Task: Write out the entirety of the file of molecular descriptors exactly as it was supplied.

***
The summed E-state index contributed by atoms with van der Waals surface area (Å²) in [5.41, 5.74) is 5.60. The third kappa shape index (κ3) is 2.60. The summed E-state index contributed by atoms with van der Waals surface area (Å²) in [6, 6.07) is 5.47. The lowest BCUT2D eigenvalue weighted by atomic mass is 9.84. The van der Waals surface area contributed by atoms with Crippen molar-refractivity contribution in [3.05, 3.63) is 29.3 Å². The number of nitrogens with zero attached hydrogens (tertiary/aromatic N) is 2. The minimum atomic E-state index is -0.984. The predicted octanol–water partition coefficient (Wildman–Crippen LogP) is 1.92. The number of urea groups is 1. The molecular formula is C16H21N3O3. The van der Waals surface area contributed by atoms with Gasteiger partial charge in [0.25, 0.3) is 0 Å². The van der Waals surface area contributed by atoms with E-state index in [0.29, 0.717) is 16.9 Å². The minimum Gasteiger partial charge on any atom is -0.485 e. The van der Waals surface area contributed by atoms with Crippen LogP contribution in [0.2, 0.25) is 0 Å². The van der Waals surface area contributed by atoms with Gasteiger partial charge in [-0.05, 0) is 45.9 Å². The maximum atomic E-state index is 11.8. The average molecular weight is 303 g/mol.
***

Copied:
The summed E-state index contributed by atoms with van der Waals surface area (Å²) in [5.41, 5.74) is 5.60. The third kappa shape index (κ3) is 2.60. The summed E-state index contributed by atoms with van der Waals surface area (Å²) in [6, 6.07) is 5.47. The lowest BCUT2D eigenvalue weighted by atomic mass is 9.84. The van der Waals surface area contributed by atoms with Crippen molar-refractivity contribution in [3.05, 3.63) is 29.3 Å². The number of nitrogens with zero attached hydrogens (tertiary/aromatic N) is 2. The minimum atomic E-state index is -0.984. The predicted octanol–water partition coefficient (Wildman–Crippen LogP) is 1.92. The number of urea groups is 1. The molecular formula is C16H21N3O3. The van der Waals surface area contributed by atoms with Gasteiger partial charge in [0.25, 0.3) is 0 Å². The van der Waals surface area contributed by atoms with E-state index in [0.29, 0.717) is 16.9 Å². The minimum Gasteiger partial charge on any atom is -0.485 e. The van der Waals surface area contributed by atoms with Crippen LogP contribution in [0.2, 0.25) is 0 Å². The van der Waals surface area contributed by atoms with Gasteiger partial charge in [-0.05, 0) is 45.9 Å². The maximum atomic E-state index is 11.8. The average molecular weight is 303 g/mol.